Top: Oscar Wilde, perhaps the most iconic photograph of the author.

Second row: The most popular cover imagery for the novel juxtaposes the pure, youthful Dorian with the artist’s interpretation of his corrupt, sin-ravaged portrait.

Third row: left, you cannot hide, or run from, your true self, Dorian Gray! Right, Dorian eyes his next conquest in what appears to be a 40s night club on the cover of this foreign language edition.

Fourth row: left, Pulp! The Classics cover, any celebrity resemblance is completely coincidental, I’m sure; right, Dorian Gray in the EC Comics vein.

Bottom row: Two of the more interesting recent editions to be issued from Penguin Classics—left, fashion artist Ruben Toledo’s imaginative cover design; right, designer Coralie Bickford-Smith’s peacock feather motif, perhaps alluding to Dorian’s pride.

It wasn’t long after the premier of The Lone Ranger in 1933 before there were imitators. The first of these was a pulp magazine called the Masked Rider published in 1934 by Martin Goodman who five years later would found the comic book company that would become Marvel Comics.

Consisting of about equal parts the Lone Ranger and The Shadow the Masked Rider first appeared in a story titled The Black Caballero by Oscar Schisgall, which may have been a reworking of a hard bound novel by him but no one knows as a copy of this book has never been found by anyone.

One of the rarest pulp magazines The Masked Rider staggered along off and on from 1934 to 1940 with Goodman only publishing 13 issues until he sold the character to Standard Publications who turned him into a more conventional western character, but also got the publication on a regular monthly schedule until the end of its run in 1953.

i was searching for holiday cards on etsy this morning and stumbled upon a shop called wild pulp. the owner creates hand-cut templates of silhouettes of north american animals and fills them in with photos of wood + bark. on the back of each card is information about the species and a current habitat map, and they’re all printed on 100% post consumer waste paper made with wind energy. “perfect for animal nerds and nature lovers.” [how did he get my number?]

i have a box of antlers headed my way.


I Need a Hero: Celebrating Great Female Film Characters

I had to create an 8 piece portfolio for class.  I wanted to center it around a theme that means a lot to me so I immediately thought of film.  Here is my artist’s statement for this series:

Art and film mean more to me than anything in the world.  When I sat down to create a portfolio I realized I had to combine these things.  Although I love to draw and paint, my ultimate goal is to be a director.  This is a hard dream to have when the film industry is so male dominated. Not only are the people who make movies predominately male, the characters in the movies tend to be too.  While the big screen is full of men, there are a few examples of women.  I’m nor talking about "women” like Lara Croft or any of the Bond girls who are just unrealistic fantasies created by male writers for male viewers.  I am talking about characters who are real and flawed.  I chose to paint eight characters that fir this description and paint them.  The women I chose all embody different characteristics, ranging from the anxious, driven Nina (Black Swan) to the free spirited, innocent Hushpuppy (Beasts of the Southern Wild).  While painting these characters I felt increasingly closer to them and the films they come from.  I hope that by celebrating characters like these in this portfolio I can inspire and encourage people to seek out and demand more strong women not only in movies, but behind the scenes as well.“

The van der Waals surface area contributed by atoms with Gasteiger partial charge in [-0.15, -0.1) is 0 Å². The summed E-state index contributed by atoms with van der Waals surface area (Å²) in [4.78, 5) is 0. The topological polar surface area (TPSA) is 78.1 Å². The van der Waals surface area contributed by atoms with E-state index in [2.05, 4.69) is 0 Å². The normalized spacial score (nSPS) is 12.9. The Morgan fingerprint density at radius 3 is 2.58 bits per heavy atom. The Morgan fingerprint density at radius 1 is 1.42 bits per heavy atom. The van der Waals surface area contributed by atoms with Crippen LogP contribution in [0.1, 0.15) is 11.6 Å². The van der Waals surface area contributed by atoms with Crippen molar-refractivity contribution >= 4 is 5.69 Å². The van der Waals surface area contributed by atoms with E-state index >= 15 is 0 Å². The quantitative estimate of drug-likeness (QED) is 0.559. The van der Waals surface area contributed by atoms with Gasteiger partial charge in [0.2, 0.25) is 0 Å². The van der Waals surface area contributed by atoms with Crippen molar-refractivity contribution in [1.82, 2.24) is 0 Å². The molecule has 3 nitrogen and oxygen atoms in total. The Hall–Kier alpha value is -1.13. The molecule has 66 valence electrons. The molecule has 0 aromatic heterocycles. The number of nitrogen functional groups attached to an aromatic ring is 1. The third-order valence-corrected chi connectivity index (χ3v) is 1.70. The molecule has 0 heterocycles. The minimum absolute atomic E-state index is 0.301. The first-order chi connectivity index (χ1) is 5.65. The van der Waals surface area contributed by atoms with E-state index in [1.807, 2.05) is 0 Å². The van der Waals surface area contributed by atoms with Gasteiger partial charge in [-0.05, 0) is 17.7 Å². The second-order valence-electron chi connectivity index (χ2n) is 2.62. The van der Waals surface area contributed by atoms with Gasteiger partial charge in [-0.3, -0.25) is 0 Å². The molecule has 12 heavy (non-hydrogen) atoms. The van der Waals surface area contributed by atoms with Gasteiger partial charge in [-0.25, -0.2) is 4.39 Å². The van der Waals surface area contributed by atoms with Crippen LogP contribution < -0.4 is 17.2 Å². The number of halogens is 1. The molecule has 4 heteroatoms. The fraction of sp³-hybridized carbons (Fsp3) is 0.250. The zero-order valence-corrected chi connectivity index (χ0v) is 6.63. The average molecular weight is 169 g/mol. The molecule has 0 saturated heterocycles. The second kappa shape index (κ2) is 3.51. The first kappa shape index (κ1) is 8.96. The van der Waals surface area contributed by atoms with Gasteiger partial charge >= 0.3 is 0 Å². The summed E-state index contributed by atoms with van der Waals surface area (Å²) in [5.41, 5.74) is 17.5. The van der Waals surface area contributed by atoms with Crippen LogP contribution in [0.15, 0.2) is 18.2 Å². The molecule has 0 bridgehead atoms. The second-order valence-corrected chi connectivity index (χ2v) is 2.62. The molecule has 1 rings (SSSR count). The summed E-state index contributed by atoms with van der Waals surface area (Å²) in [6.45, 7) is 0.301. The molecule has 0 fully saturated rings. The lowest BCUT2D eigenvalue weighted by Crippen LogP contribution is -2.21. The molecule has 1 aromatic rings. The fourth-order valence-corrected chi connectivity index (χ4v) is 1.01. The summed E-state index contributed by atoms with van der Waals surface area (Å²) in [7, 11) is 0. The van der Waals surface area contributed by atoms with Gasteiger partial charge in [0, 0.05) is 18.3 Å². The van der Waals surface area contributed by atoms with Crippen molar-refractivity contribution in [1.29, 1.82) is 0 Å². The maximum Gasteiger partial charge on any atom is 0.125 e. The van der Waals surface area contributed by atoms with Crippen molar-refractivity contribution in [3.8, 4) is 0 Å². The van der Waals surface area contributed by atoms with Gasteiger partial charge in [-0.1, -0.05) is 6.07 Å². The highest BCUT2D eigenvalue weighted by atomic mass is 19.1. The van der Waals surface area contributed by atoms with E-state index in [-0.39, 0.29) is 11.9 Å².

Mrs. Robinson (Anne Bancroft) The Graduate

Hushpuppy (Quvenzhane Wallis) Beasts of the Southern Wild

Marion Crane (Janet Leigh) Psycho

Sally Bowles (Liza Minelli) Cabaret

Mia Wallace (Uma Thurman) Pulp Fiction

Madeleine Elster (Kim Novak) Vertigo

Marge Gunderson (Frances McDormand) Fargo

Nina Sayers (Natalie Portman) Black Swan

More Senorita Scorpion.

The premise of  the SenoritaScorpion series was that two hundred years before the series start a group of around250 Native Americans, Conquistadors, and one English engineer were trapped by an by an earthquake in a huge canyon while looking for gold.

Two hundred years later their ancestors finally break out loaded with gold and surprisingly enough not inbred at all (?) and straight off the bat find they have to defend themselves from greedy ranchers, robber land barons, bandits and the like.

As part of this the blonde descendent of the Englishman becomes Senorita Scorpion,  the defender of the lost band.